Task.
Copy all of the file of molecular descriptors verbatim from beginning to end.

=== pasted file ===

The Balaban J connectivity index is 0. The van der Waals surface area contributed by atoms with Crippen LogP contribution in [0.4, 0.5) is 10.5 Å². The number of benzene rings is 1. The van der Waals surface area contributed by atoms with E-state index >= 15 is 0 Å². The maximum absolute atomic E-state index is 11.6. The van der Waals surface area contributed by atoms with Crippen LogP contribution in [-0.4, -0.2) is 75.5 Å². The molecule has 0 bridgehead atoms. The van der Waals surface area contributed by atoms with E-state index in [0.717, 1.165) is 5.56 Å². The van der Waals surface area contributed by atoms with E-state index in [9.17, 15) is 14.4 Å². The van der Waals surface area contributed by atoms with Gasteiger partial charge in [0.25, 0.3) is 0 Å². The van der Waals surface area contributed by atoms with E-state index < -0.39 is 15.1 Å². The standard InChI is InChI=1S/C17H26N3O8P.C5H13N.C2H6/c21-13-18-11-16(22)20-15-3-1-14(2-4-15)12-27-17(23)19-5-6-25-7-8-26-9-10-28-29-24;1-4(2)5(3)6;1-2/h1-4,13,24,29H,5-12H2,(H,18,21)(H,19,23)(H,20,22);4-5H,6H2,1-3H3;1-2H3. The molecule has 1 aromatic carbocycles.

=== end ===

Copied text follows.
The Balaban J connectivity index is 0. The van der Waals surface area contributed by atoms with Crippen LogP contribution in [0.4, 0.5) is 10.5 Å². The number of benzene rings is 1. The van der Waals surface area contributed by atoms with E-state index >= 15 is 0 Å². The maximum absolute atomic E-state index is 11.6. The van der Waals surface area contributed by atoms with Crippen LogP contribution in [-0.4, -0.2) is 75.5 Å². The molecule has 0 bridgehead atoms. The van der Waals surface area contributed by atoms with E-state index in [0.717, 1.165) is 5.56 Å². The van der Waals surface area contributed by atoms with E-state index in [9.17, 15) is 14.4 Å². The van der Waals surface area contributed by atoms with Gasteiger partial charge in [0.25, 0.3) is 0 Å². The van der Waals surface area contributed by atoms with E-state index < -0.39 is 15.1 Å². The standard InChI is InChI=1S/C17H26N3O8P.C5H13N.C2H6/c21-13-18-11-16(22)20-15-3-1-14(2-4-15)12-27-17(23)19-5-6-25-7-8-26-9-10-28-29-24;1-4(2)5(3)6;1-2/h1-4,13,24,29H,5-12H2,(H,18,21)(H,19,23)(H,20,22);4-5H,6H2,1-3H3;1-2H3. The molecule has 1 aromatic carbocycles.